The next three laps are a blur. I held on and pedaled. Pam flew by like we were racing just two laps. I drank water, and then more water, praying to hold off another meltdown. Finally, on lap 17, with less than an hour left, I could hear Rebecca ahead of me in section four. We'd both reached an exhausted state, pushing our bikes up the steepest hills. We rode the rest of the lap together, rolling across the line agreeing to call it quits with a four lap difference between us. If she'd chosen to ride another, I would've, but I'll admit, I probably would've hated someone if I'd had to. In the end, I hated section four, but still couldn't hate Richie.

Thanks to the Dirt Wirx crew and Dave Slovik for an awesome race and to Rebecca Sauber for pushing me harder than ever. Now I have to figure out how to recover for Lumberjack 100 on Saturday. This could involve ice cream.....

Tuesday, May 26, 2015

Today's Workout Brought to You by

wind, rain, (no)sense of direction and hairspray.

This is sort of how the last few days have been.  Saturday I escaped the rain and actually got in a few hours on the trail. I even survived driving Lil' Dave's car after my workout despite needing to do some serious seat adjustments.
No, I am not sitting on the floor.
Sunday was a different story. I headed to Murphy hoping to ride the trail, only to arrive just as the gate was closed. I decided to do a road ride from there, knowing I'd lose my motivation if I drove all the way home in the rain. I planned to start the week off with an easy 1 1/2 to 2 hour ride so I stuck a single bottle on my bike and some Chomps in my pocket. At the last minute I stashed a 20 in my pocket (just in case I ran out of water and found a gas station) and headed out.

I don't really mind rain if I'm warm enough so the ride went by quickly- so quickly in fact that by 1:30 in I came to a road I recognized and thought I was nearly done. Just a right turn and I'd be headed back to the car. Thirty minutes later I wasn't back at the car. Confused, I finally consulted the map on my phone, at which point I discovered I'd been riding straight south when I'd thought I was riding straight north. Thankfully, I'd finally stopped because I was almost in Iowa, which meant I needed to turn around.

My only excuse for this complete and utter lack of direction is the wind. I was sure it was from the west. Turns out, it was coming from the east and of course, I was not only just south of my car, but west of it, which made for quite a fun ride back. I arrived back to the car 3 hours and 30 minutes later with an empty bottle, an empty Chomps wrapper and my 20 bucks. Apparently there are no gas stations on the back roads to Iowa. Or drinking fountains.

The upside to Sunday's ride and bonk was that yesterday's ride was only an hour and a half. The trails were still too wet to ride, but I lucked out and had a work break right as the rain stopped but before the Memorial Day partiers hit the roads, allowing me a rare city ride without traffic.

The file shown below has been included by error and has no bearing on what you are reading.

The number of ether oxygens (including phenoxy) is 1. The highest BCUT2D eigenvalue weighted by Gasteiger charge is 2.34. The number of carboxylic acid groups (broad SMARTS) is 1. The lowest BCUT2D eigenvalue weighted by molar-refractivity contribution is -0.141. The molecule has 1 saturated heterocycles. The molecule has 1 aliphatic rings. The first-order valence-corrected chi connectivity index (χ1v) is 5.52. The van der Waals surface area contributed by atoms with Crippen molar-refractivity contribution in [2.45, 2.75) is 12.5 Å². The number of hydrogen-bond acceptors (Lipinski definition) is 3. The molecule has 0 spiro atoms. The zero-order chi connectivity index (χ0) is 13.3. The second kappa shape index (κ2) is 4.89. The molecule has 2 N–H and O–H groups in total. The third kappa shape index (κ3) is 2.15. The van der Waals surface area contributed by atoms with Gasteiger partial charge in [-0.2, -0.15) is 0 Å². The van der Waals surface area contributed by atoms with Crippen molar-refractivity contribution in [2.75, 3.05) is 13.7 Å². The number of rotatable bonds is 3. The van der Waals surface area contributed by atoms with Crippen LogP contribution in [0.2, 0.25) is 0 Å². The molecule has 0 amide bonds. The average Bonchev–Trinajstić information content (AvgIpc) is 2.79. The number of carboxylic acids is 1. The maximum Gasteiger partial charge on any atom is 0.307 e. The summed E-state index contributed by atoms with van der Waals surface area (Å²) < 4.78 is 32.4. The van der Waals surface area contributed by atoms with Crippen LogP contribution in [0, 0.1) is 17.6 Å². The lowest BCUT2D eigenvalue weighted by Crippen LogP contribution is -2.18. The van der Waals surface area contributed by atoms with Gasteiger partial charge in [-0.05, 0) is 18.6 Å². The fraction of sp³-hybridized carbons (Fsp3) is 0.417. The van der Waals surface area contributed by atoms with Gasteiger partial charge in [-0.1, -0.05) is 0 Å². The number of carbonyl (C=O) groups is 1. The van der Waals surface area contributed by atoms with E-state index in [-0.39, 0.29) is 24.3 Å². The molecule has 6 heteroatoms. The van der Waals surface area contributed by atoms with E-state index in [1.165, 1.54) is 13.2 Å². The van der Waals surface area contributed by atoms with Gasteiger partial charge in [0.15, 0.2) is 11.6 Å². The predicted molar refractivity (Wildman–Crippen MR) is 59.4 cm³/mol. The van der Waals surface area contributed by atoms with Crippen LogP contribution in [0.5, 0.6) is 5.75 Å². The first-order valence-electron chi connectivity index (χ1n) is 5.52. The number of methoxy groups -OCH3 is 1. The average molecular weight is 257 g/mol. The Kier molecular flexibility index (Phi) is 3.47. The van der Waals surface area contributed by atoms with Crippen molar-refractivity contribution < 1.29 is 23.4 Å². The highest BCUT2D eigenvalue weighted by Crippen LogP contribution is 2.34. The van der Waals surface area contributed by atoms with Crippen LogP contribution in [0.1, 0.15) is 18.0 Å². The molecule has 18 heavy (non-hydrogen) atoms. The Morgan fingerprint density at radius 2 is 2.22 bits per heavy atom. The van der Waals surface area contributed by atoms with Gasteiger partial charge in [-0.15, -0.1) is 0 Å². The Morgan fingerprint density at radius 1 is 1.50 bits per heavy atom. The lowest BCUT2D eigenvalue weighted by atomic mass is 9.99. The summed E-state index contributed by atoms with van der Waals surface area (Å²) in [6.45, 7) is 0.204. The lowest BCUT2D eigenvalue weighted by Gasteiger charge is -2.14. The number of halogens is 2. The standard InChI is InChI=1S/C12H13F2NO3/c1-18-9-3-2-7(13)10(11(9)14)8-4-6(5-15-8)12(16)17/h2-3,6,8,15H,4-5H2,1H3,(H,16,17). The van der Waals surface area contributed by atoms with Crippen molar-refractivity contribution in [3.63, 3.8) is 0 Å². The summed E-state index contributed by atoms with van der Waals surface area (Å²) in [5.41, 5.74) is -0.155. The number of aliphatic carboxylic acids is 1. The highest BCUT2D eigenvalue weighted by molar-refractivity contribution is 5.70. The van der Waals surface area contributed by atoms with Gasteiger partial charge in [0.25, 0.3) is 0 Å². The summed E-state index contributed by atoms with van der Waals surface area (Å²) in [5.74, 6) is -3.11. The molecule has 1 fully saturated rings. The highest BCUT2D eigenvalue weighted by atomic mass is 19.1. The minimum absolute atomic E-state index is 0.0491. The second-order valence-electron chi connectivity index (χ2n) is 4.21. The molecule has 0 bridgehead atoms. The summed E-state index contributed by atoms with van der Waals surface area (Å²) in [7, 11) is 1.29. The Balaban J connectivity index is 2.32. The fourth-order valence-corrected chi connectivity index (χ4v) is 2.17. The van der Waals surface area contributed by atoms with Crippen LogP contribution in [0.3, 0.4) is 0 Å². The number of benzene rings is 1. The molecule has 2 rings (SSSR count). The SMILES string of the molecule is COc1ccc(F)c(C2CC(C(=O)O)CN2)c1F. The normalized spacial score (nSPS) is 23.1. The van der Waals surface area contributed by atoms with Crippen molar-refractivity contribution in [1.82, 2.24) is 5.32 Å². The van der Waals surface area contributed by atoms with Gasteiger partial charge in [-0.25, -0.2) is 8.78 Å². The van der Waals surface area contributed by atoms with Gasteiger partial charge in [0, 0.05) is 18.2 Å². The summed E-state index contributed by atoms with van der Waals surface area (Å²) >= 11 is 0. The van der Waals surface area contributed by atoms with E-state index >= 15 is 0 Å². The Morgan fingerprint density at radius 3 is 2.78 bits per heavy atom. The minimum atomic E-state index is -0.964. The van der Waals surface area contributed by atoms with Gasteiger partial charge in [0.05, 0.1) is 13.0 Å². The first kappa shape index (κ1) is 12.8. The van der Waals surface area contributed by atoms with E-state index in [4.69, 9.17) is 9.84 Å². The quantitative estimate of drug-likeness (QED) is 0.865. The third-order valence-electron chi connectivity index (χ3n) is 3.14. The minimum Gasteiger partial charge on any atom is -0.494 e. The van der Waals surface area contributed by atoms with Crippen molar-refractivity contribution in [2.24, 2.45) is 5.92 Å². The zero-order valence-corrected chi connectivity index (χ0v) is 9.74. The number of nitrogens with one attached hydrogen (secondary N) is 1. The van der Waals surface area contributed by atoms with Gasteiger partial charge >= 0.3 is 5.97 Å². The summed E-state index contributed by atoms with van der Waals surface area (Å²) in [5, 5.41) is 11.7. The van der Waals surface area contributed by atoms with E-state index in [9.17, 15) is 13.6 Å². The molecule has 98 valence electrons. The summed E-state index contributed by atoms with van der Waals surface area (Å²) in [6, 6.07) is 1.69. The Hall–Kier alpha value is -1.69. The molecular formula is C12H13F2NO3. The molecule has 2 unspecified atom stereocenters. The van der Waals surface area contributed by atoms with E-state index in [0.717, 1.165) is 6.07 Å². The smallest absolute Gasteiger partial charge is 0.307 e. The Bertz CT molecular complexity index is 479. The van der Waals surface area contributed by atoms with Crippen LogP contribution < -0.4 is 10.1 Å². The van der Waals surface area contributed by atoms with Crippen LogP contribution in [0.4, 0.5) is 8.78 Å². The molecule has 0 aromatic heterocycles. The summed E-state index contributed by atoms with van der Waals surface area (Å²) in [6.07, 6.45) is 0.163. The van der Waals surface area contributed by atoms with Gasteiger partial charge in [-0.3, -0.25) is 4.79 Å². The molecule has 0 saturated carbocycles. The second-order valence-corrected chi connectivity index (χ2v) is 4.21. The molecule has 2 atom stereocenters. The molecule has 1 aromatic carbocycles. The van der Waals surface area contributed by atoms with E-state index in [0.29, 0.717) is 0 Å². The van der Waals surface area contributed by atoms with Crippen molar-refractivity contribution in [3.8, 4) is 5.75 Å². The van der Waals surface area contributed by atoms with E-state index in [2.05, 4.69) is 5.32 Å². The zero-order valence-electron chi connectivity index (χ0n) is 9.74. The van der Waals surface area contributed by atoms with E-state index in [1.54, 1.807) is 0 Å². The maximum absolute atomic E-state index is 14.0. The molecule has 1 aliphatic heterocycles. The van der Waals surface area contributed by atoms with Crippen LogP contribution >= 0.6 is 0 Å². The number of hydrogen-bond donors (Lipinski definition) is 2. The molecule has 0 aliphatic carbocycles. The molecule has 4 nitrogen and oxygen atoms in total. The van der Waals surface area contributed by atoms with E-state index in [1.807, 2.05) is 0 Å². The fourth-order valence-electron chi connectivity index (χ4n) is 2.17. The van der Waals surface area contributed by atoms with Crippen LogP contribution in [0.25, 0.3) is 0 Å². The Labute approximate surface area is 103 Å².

The pouring rain returned today, which meant that my mid-day hair appointment would be followed by a run in the rain. Normally I'm a "leave my hair wet" kind of girl so I figured this would be no big deal. I don't own a curling iron or hairspray. However, on the rare occasion when someone cuts my thin, straight hair and is actually excited to try to do something with it, I say yes. So, I ended up leaving the hair salon like this:
I had to take a picture for Big E so he knows it's actually possible for me to have decent hair.
just as I was preparing to go run in the rain.

Since I haven't used hairspray since 1988, I had no idea what would happen when it mixed with the rain. Let's just say this- my ponytail ended up becoming a whole-head dreadlock. I managed to comb it out after about 15 minutes and throw it back into my usual wet ponytail just as my next client arrived. I guess I'm just destined to be a ponytail kind of girl. At least I had an hour of good hair.

Despite Big E's encouragement that training in crappy weather is good for me, I'm looking forward to some dryer days. I want my trails back. I'll trade the hairspray for bugspray any day.

Wednesday, May 13, 2015

Training Brain (aka How to Lose Your Bra)

Remember those old ads- "This is your brain. This is your brain on drugs."? Well, I'm pretty sure they could make one that said, "This is your brain. This is your brain on 15+hours of training a week," and it would be quite amusing.

When I read stories about people who work, train over 15 hours a week and raise children, I'm always amazed because, quite frankly, once the training amps up I can barely take care of myself.  Case in point- it's 11pm and I'm still doing laundry. Two workouts a day has drained the supply of workout gear. I'm not sure the washing machine is going to be able to keep up with this and my never ending pile of massage sheets.